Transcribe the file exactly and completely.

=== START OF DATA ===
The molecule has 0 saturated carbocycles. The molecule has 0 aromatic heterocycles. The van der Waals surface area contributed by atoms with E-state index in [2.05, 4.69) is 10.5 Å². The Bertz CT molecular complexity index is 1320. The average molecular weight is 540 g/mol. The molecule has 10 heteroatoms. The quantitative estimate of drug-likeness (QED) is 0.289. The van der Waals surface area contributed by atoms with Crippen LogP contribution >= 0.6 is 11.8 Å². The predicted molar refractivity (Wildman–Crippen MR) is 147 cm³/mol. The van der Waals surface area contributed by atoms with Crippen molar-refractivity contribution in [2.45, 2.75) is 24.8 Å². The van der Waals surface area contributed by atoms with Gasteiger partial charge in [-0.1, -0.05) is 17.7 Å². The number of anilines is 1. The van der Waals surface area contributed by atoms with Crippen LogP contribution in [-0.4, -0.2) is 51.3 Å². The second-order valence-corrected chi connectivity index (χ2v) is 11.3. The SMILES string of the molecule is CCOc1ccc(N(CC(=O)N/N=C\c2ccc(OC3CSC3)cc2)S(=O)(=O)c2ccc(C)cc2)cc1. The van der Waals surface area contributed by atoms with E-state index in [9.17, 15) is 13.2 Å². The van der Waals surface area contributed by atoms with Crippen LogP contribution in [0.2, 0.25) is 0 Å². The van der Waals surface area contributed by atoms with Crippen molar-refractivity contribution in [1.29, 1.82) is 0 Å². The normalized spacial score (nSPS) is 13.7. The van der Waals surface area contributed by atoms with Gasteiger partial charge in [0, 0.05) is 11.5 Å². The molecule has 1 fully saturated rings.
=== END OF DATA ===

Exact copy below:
The molecule has 0 saturated carbocycles. The molecule has 0 aromatic heterocycles. The van der Waals surface area contributed by atoms with E-state index in [2.05, 4.69) is 10.5 Å². The Bertz CT molecular complexity index is 1320. The average molecular weight is 540 g/mol. The molecule has 10 heteroatoms. The quantitative estimate of drug-likeness (QED) is 0.289. The van der Waals surface area contributed by atoms with Crippen LogP contribution >= 0.6 is 11.8 Å². The predicted molar refractivity (Wildman–Crippen MR) is 147 cm³/mol. The van der Waals surface area contributed by atoms with Crippen molar-refractivity contribution in [2.45, 2.75) is 24.8 Å². The van der Waals surface area contributed by atoms with Gasteiger partial charge in [-0.1, -0.05) is 17.7 Å². The number of anilines is 1. The van der Waals surface area contributed by atoms with Crippen LogP contribution in [-0.4, -0.2) is 51.3 Å². The second-order valence-corrected chi connectivity index (χ2v) is 11.3. The SMILES string of the molecule is CCOc1ccc(N(CC(=O)N/N=C\c2ccc(OC3CSC3)cc2)S(=O)(=O)c2ccc(C)cc2)cc1. The van der Waals surface area contributed by atoms with E-state index in [9.17, 15) is 13.2 Å². The van der Waals surface area contributed by atoms with Crippen LogP contribution in [0.2, 0.25) is 0 Å². The van der Waals surface area contributed by atoms with Crippen molar-refractivity contribution in [1.29, 1.82) is 0 Å². The normalized spacial score (nSPS) is 13.7. The van der Waals surface area contributed by atoms with Gasteiger partial charge in [0, 0.05) is 11.5 Å². The molecule has 1 fully saturated rings.